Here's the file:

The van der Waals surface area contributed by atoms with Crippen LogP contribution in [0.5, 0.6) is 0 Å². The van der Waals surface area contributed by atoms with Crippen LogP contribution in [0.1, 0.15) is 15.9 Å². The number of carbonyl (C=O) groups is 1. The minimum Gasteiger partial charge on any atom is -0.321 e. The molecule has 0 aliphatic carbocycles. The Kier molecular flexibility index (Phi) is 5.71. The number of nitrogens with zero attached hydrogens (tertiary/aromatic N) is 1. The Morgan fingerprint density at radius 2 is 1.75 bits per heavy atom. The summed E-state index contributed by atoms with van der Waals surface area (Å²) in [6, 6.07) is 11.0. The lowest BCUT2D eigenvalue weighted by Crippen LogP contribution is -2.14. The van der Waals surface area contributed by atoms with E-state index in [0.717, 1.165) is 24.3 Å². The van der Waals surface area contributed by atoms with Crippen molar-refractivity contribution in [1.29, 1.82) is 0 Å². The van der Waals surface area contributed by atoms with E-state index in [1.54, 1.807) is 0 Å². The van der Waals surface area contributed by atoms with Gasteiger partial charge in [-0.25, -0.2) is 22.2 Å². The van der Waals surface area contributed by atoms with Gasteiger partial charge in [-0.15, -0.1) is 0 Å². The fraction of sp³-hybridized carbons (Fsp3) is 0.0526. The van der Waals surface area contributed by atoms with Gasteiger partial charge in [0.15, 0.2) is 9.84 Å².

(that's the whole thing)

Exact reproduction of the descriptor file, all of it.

The van der Waals surface area contributed by atoms with Crippen LogP contribution in [0.5, 0.6) is 0 Å². The van der Waals surface area contributed by atoms with Crippen LogP contribution in [0.1, 0.15) is 15.9 Å². The number of carbonyl (C=O) groups is 1. The minimum Gasteiger partial charge on any atom is -0.321 e. The molecule has 0 aliphatic carbocycles. The Kier molecular flexibility index (Phi) is 5.71. The number of nitrogens with zero attached hydrogens (tertiary/aromatic N) is 1. The Morgan fingerprint density at radius 2 is 1.75 bits per heavy atom. The summed E-state index contributed by atoms with van der Waals surface area (Å²) in [6, 6.07) is 11.0. The lowest BCUT2D eigenvalue weighted by Crippen LogP contribution is -2.14. The van der Waals surface area contributed by atoms with E-state index in [0.717, 1.165) is 24.3 Å². The van der Waals surface area contributed by atoms with Crippen molar-refractivity contribution in [1.29, 1.82) is 0 Å². The van der Waals surface area contributed by atoms with E-state index in [1.54, 1.807) is 0 Å². The van der Waals surface area contributed by atoms with Gasteiger partial charge in [-0.25, -0.2) is 22.2 Å². The van der Waals surface area contributed by atoms with Gasteiger partial charge in [-0.15, -0.1) is 0 Å². The fraction of sp³-hybridized carbons (Fsp3) is 0.0526. The van der Waals surface area contributed by atoms with Gasteiger partial charge in [0.15, 0.2) is 9.84 Å².